Unlike most ancient religious philosophies, Kundalini Yoga does not hold onto any strict rules or dogmas. The pure nature of Kundalini has allowed each generation for thousands of years to find personal meaning in the practice. The objective is decentralised and selfless - help people actualise their ‘Higher Self’.
Kundalini Yoga does not claim to be the way; it is simply a way. One tool on each individual's journey to personal discovery. A modern day class will feel fresh, relevant and forward thinking - you would think it was a hybrid Eastern-Western concept developed specifically for the 21st Century.
In early Eastern religion (long before Buddhism and Hinduism) it was believed that each individual possessed a divine energy at the base of the spine. This energy was thought to be the sacred energy of creation. This energy is something we are born with, but we must make an effort to "uncoil the snake," thereby putting us in direct contact with the divine. Kundalini Yoga is the practice of awakening our Higher Self.
Today's Western definition of yoga is limiting; it describes a specific type of exercise. To the ancients, yoga was a sacred spirit-body connection. Their goal was not fitness, it was the direct connection to the God-like spirit within us. No religious buffer between man and God was ever considered necessary, it was just practice. Of the many yogas that developed over the past 5,000 years, Kundalini was considered the most sacred.
For thousands of years the science of Kundalini was kept hidden, passed on in secret from master to a chosen disciple who was considered worthy. Teaching Kundalini outside the secret society of Indian yoga elite was unheard of; the public was not prepared to access such powerful knowledge. Kundalini was veiled in secrecy until one morning when a holy Sikh rebel named Yogi Bhajan, wrapped a white turban around his head and took a one-way flight from Punjab, India to Toronto, Canada in 1968.
Yogi Bhajan witnessed the californian hippie cultural revolution in the late 1960s; many of whose principles he recognized from his own Sikh upbringing. He witnessed two important things:
● As evidenced by their search for expanded consciousness, young people in America were longing to experience God.
● Aided by drugs and half-baked mysticism, they were going about it all wrong.
Yogi Bhajan knew that teaching Kundalini Yoga outside the sacred Indian lineage was forbidden. During a meditation on a weekend trip to Los Angeles in 1968, he had a vision of a new spirituality that combines ancient knowledge with modern practicality.
As the 'yoga of awareness', the philosophical purpose of Kundalini Yoga is to awaken your Higher Self. Each individual is an energy center for creative consciousness. By using the scientific methods developed by Kundalini masters over thousands of years, we are able to disconnect from the worldly ego, connecting directly with universal consciousness.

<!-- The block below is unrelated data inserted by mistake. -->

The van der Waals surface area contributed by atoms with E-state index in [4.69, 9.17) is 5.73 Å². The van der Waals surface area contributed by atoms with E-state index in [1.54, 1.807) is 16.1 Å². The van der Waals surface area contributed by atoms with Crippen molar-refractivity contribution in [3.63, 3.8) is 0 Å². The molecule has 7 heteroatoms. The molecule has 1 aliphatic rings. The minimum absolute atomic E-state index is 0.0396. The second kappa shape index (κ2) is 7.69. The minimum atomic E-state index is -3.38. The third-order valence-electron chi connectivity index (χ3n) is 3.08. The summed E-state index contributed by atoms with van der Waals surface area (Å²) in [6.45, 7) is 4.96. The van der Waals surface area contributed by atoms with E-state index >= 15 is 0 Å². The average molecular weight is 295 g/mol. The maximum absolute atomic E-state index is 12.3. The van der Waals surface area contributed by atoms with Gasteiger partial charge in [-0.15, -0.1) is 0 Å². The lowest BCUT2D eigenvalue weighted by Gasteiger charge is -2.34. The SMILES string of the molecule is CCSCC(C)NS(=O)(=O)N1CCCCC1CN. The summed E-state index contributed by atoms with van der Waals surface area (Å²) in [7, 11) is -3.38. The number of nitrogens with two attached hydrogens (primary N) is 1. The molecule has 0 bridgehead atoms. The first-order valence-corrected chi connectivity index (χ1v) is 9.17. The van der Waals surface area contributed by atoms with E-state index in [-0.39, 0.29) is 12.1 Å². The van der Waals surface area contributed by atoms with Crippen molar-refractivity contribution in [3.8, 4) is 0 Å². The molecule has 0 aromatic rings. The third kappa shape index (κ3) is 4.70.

Top 5 practical reasons to practise Kundalini Yoga
- Expanding your presence, expands your life
Kundalini's connection to your core energy allows you to approach each day with a strong sense of individual truth.
- Instant inspiration
Walk away from each class with clarity. Break through old mental patterns and be inspired by new ideas.
- Having a community keeps you in check
Regular contact with a positive community on a spiritual path will lift you up and remind you of what’s important.
- Magic happens outside your comfort zone
Kundalini Yoga is full of surprises. You might be stretching one day or screaming the next. The spontaneous nature of each class keeps you light on your feet and ready for anything.
- Everyone is a teacher (even you)
Yogi Bhajan said that he did not teach Kundalini Yoga to attain disciples - he taught in order to train new teachers. Kundalini reminds us that we each have an important message to share with the world. By finding your voice, and having the courage to share it, you will transform your life and the lives of those around you.
Kundalini Yoga techniques
Stretching, breathing, jumping, running, dancing, yelling, chanting, meditating. Any given Kundalini kriya contains a variety of activities. A typical class is focused on control of breath,expansion of energy and alignment of the chakras.
A typical class can be 60 to 90 minutes in length - structured as follows:
- 5-10 minute warm-up (often including spiritual teachings from the instructor)
- 30-45 minute kriya (the workout itself)
- 5-15 minute Savasana relaxation (try not to fall asleep)
- 11-31 minute meditation (this could include mantras or hand mudras)
Emma has been part of the YMCA family for more than 10 years. She completed her studies with YMCAFit; becoming a Personal Trainer at the Club. Emma then went on to coordinate our Special Populations Programmes. Completing her STOTT Pilates Training, Emma was instrumental in developing YMCA’s dedicated mind and body centre in Kings Cross - YMCA One KX. It is here she now resides; consistently developing a refreshing mind, body and spirit programme.